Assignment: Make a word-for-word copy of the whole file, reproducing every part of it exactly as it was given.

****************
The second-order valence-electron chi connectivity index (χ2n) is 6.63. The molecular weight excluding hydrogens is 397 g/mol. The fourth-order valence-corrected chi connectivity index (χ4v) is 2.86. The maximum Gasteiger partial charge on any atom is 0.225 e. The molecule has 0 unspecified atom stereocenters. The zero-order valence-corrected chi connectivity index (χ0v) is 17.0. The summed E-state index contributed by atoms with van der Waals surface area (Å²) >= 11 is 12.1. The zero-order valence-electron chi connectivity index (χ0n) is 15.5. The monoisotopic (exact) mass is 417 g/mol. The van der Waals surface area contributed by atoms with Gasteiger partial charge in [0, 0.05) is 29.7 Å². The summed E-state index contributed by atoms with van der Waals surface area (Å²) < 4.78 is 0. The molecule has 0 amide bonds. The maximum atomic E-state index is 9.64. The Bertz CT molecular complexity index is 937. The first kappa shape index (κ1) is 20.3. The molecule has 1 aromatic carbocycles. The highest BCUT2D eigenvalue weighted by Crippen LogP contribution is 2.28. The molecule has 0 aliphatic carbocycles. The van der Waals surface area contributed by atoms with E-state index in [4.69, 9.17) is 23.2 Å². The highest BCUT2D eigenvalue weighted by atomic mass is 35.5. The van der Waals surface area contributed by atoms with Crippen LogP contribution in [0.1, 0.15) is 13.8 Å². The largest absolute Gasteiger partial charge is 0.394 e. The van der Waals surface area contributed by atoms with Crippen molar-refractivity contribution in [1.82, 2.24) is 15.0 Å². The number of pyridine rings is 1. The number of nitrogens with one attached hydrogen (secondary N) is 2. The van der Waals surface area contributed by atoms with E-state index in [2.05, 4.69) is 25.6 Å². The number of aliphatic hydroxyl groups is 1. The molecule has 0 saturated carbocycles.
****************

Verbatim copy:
The second-order valence-electron chi connectivity index (χ2n) is 6.63. The molecular weight excluding hydrogens is 397 g/mol. The fourth-order valence-corrected chi connectivity index (χ4v) is 2.86. The maximum Gasteiger partial charge on any atom is 0.225 e. The molecule has 0 unspecified atom stereocenters. The zero-order valence-corrected chi connectivity index (χ0v) is 17.0. The summed E-state index contributed by atoms with van der Waals surface area (Å²) >= 11 is 12.1. The zero-order valence-electron chi connectivity index (χ0n) is 15.5. The monoisotopic (exact) mass is 417 g/mol. The van der Waals surface area contributed by atoms with Gasteiger partial charge in [0, 0.05) is 29.7 Å². The summed E-state index contributed by atoms with van der Waals surface area (Å²) < 4.78 is 0. The molecule has 0 amide bonds. The maximum atomic E-state index is 9.64. The Bertz CT molecular complexity index is 937. The first kappa shape index (κ1) is 20.3. The molecule has 1 aromatic carbocycles. The highest BCUT2D eigenvalue weighted by Crippen LogP contribution is 2.28. The molecule has 0 aliphatic carbocycles. The van der Waals surface area contributed by atoms with E-state index in [4.69, 9.17) is 23.2 Å². The highest BCUT2D eigenvalue weighted by atomic mass is 35.5. The van der Waals surface area contributed by atoms with Crippen LogP contribution in [0.1, 0.15) is 13.8 Å². The largest absolute Gasteiger partial charge is 0.394 e. The van der Waals surface area contributed by atoms with Crippen molar-refractivity contribution in [1.82, 2.24) is 15.0 Å². The number of pyridine rings is 1. The number of nitrogens with one attached hydrogen (secondary N) is 2. The van der Waals surface area contributed by atoms with E-state index in [2.05, 4.69) is 25.6 Å². The number of aliphatic hydroxyl groups is 1. The molecule has 0 saturated carbocycles.